growth

Information about growth

Published on September 5, 2010

Author: aditya0291

Source: authorstream.com

Content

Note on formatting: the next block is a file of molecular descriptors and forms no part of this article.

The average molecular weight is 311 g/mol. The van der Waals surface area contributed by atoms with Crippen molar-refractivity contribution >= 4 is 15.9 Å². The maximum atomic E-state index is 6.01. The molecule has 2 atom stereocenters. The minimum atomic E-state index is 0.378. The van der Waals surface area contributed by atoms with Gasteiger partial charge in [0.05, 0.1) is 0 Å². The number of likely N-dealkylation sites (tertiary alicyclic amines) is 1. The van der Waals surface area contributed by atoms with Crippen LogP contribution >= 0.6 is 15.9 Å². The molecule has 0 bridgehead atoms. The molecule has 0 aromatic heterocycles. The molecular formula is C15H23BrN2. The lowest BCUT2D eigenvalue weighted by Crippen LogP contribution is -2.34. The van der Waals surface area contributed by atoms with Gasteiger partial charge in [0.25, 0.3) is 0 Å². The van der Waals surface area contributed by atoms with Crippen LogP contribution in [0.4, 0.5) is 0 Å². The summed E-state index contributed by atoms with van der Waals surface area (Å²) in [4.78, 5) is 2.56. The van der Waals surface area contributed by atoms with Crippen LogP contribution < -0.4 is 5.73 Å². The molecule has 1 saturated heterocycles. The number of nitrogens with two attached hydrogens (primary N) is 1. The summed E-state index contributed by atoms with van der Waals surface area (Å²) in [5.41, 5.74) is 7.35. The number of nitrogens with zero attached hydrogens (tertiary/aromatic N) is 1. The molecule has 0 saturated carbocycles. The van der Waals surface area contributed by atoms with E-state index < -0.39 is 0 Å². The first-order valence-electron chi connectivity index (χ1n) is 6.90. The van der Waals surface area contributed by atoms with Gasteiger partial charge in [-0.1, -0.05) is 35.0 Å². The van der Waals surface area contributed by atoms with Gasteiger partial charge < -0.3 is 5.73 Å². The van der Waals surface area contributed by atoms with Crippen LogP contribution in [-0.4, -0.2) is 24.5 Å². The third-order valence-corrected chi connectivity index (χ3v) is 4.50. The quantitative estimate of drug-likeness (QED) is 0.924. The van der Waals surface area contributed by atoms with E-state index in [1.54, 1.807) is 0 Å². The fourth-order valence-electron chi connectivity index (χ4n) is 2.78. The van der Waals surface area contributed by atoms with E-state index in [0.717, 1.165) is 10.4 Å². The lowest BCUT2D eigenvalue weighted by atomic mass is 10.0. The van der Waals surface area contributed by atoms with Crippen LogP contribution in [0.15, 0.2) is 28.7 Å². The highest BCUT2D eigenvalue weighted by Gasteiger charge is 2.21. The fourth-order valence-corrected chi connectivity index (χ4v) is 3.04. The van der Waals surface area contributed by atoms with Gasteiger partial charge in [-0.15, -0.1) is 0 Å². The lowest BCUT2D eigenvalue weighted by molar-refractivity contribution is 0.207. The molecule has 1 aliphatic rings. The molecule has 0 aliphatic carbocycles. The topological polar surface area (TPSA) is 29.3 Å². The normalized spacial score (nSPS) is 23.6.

Growth & Culture of Bacteria : Growth & Culture of Bacteria Binary Division : Binary Division 1 to 2 to 4 to 8 to ? Phases of Growth : Phases of Growth Lag Adapt to nutrients Log Active growth Stationary Death = Growth rate Death Nutrients consumed pH too low (why?) Optimize curves in production Measuring Growth : Measuring Growth Direct Counts Petroff-Hauser Chamber Pro’s vs. Con’s Serial Dilution 10-fold serial dilutions Pro’s vs. Con’s MPN (Most Probable Number) Put 10, 1, and 0.1 ml into 10-mls broth Repeat 5 times per volume Statistical accurate sampling Public Health Standards are written for MPN Measuring Growth-cont’d : Measuring Growth-cont’d Turbidity Spectrophotometer Scale %Transmittance Optical Density or Absorbance Filtration 0.45 - 0.2 um sizes Grid Pattern on Filter Standards for Public Health 0 E.coli / 100 ml of water Also used for sterilization Microbial nutrition : Microbial nutrition • Cells mainly made up of macromolecules and water • Cells need nutrients – organisms differ in the types of nutrients they need; not all nutrients required in same amounts • Macronutrients – required in large amounts • Micronutrients – required in smaller, sometimes trace amounts Macronutrients : Macronutrients 1. Carbon Source Carbon sources • Most bacteria use organic compounds as a carbon source • Many use carbon-containing compounds (amino acids, fatty acids, organic acids, sugars, nitrogen bases, aromatic compounds …) as building blocks to synthesise cell components • Different bacteria utilise different compounds Macronutrients : Macronutrients • Chemoheterotrophic organisms obtain energy from glucose by glycolysis, fermentation and the Krebs cycle • Chemoheterotrophic bacteria synthesise some cell components from intermediates in the above pathways • On a dry weight basis a typical cell is about 50% carbon Macronutrients : Macronutrients 2. Nitrogen Source NO3- ==> NO2 ==> NH3 to Amino Acids ==> Proteins All organisms need N to synthesise enzymes, other proteins & nucleic acid • Some organisms obtain N from inorganic sources; a few obtain energy from metabolising inorganic N-containing substances • Many micro-organisms reduce nitrate (NO3 -) to amino groups (NH2) and use the amino groups to make amino acid • Many micro-organisms can utilise ammonia as the sole N source Slide 19: • Nitrogen fixing bacteria can take up nitrogen directly from the atmosphere Some can synthesise all 20 amino acids from amino groups; others must have some provided in their growth medium Some fastidious organisms require all 20 amino acids and other building blocks in their growth medium • Many disease causing organisms obtain amino acids from the cells of the humans or other 12 organisms they invade • A typical bacterial cell is 12% nitrogen by weight Slide 20: 3. Sulfur: usually from inorganic sources (sulphate or sulphide) required for Scontaining amino acids, some vitamins, coenzyme A 13 – Microbes involved in many chemical transformations of sulphur in the environment 4. Phosphorus: inorganic or organic – required for the synthesis of nucleic acids and phospholipids Slide 21: 5. Iron : key role in cellular respiration – key component in cytochromes and iron-sulphur proteins involved in electron transport • Under anoxic (anaerobic) conditions iron is in Fe2+ state & soluble; but under oxic (aerobic) conditions it is often Fe3+ & forms various insoluble minerals • Bacteria have developed iron-binding proteins (siderophores) that solubilise such iron & transport it into the cell eg hydroxamic acid derivatives Chelate Fe3+ very strongly – complex carried into cell – iron is split off and hydroxamate exits the cell and repeats the process Slide 22: –– examples of siderophores: Enterobactins – Escherichia coli and Salmonella Typhimurium Micronutrients: Trace Elements : Micronutrients: Trace Elements Critical to cell function even if only required in small amounts • Micronutrients are metals – structural role in many enzymes • Examples include cobalt, manganese, molybdenum nickel selenium zinc Growth factors : Growth factors Organic compounds – required in very small amounts and only by some cells • Include vitamins, amino acids, purines, Pyrimidines • Most micro-organisms can synthesise all of these compounds – some require one or more to be pre-formed in culture environment • Vitamins are the most commonly needed growth factors; most function as parts of co-enzymes • Most commonly required vitamins are thiamine (vitamin B1), biotin, pyridoxine (vitamin B6) and cobalamine (vitamin B12) Culture media : Culture media Different organisms have widely differing nutritional requirements Types of culture media 1. Synthetic (defined) • Need to ensure culture media used in the laboratory meets the needs of the organism you are trying to culture – Prepared by adding precise amounts of highly purified inorganic or organic chemicals to distilled water Culture media : Culture media – Exact chemical composition of medium is therefore known 2. Complex – Complex media – digests of casein ( milk protein), beef, soybeans, yeast cells ……other highly nutritious but chemically undefined 3. Nutrient – Simple complex media containing peptone and agar Categories of growth media : Categories of growth media Enriched – Nutrient medium containing enrichments such as blood or serum or yeast extract – Enrichment provides additional growth factors for more fastidious organisms (includes many pathogens – eg Blood agar Categories of growth media : Categories of growth media Enrichment – Contains special nutrients that allow the growth of a particular organism that may be present in low numbers and so masked by other organisms – Usually a broth culture medium – Eg Rappaport’s medium for salmonella, Enterococcosal Broth for enterococci Categories of growth media : Categories of growth media Selective – Encourages the growth of some organisms but suppresses the growth of others – Eg Mannitol salt agar for isolation of Staphylococcus aureus Differential – Contains a constituent that causes an observable change (change in colour or change in pH) Categories of growth media : Categories of growth media in the medium when a particular biochemical reaction occurs – eg fermentation of lactose in MacConkey medium causes a pH change – lactose fermenting colonies pink, non-lactose-fermenting colonies colourless Combined selective and differential media – Eg MacConkey Agar – contains crystal violet & bile salts which inhibit Gram-positive bacteria plus lactose and pH indicator Components of media : Components of media General nutrient sources – Peptones – water soluble protein hydrolysates – Infusions (extracts) • Specific growth factors (vitamins, amino acids) • Solidifying agent – agar • pH indicators • Reducing agents • Selective agents